Pinellas County SMART Supervision Project: Reducing Prison Populations, Saving Money, and Creating Safer Communities

About the Project

In partnership with University of South Florida, the Florida Department of Corrections (FDOC) was awarded a three-year SMART Supervision grant from the Bureau of Justice Assistance (BJA) totaling $750,000. The project will implement evidence-based supervision strategies and an Alternative Sanctions Program (ASP) in Pinellas County designed to improve probation success rates, improve public safety, reduce prison/jail admissions, and save taxpayer money. High risk offenders who have violated the terms of their probation (VOP) will be offered the opportunity to remain in the community by enrolling in the program, or they can proceed through the local criminal justice system as usual.

Grant funds will be used to hire two Senior Probation Officers who will each oversee a specialized caseload of high risk VOP probationers. Participants will receive a comprehensive needs assessment followed by court orders to attend needed services. The ASP will be designed to implement a swift and certain incentive and sanction system that will be approved through an administrative order of the court. ASP incentives include verbal praise, decreased supervision, fewer drug tests, fewer contacts, early termination, and travel permits. Sanctions largely include alternatives to incarceration such as curfew, public service hours, increased reporting, and assessment for services related to the infraction. Drs. Scott Young (Principal Investigator) and Kathleen Moore (Co-Principal Investigator) received $120,000 to serve as the Research Partners and independently evaluate the program’s effectiveness. This program is being piloted in Pinellas County, and FDOC may expand this model if demonstrated to be effective.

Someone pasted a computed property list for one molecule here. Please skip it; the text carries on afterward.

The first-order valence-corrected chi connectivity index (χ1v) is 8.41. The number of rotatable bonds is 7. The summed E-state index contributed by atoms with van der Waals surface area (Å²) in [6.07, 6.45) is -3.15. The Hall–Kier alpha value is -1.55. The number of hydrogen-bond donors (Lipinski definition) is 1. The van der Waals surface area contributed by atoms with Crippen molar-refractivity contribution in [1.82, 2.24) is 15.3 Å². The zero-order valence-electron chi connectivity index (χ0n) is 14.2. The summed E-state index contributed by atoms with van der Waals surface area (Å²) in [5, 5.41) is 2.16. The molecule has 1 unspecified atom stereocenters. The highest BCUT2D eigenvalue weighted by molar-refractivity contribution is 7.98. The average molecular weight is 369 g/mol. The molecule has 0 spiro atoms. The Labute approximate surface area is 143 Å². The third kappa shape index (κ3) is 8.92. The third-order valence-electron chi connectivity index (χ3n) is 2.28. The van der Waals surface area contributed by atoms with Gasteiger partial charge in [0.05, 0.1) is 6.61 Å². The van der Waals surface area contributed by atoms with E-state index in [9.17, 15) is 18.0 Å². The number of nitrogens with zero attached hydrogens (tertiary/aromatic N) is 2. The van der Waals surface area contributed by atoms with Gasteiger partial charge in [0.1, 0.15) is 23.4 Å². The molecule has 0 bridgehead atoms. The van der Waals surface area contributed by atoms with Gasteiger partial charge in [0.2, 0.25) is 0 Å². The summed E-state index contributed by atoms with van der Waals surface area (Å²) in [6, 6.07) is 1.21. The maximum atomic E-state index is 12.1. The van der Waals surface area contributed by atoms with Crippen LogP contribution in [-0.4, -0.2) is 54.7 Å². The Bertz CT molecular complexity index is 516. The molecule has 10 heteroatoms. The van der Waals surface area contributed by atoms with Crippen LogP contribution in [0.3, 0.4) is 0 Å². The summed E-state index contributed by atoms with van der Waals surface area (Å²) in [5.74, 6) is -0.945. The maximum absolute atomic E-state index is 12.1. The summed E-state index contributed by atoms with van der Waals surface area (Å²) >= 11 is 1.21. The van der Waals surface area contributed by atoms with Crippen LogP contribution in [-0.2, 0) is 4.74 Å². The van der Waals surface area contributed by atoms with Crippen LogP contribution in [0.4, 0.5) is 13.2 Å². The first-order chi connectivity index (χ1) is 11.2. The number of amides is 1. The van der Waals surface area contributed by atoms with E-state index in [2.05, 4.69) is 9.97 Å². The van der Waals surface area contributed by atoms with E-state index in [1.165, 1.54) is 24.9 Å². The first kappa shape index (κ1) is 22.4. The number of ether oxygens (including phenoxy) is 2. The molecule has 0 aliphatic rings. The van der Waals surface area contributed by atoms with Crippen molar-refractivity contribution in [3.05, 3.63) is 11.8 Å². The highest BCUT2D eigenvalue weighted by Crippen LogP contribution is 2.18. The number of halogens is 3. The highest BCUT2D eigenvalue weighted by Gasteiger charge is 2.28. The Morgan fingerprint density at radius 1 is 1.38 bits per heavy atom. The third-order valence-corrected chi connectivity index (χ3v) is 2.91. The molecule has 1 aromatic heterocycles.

Principal Investigator

M. Scott Young, PhD


Kathleen Moore, PhD

Funding Agency

Bureau of Justice Assistance (BJA), US Department of Justice (DOJ)

Award Amount



10/01/2014 - 09/30/2017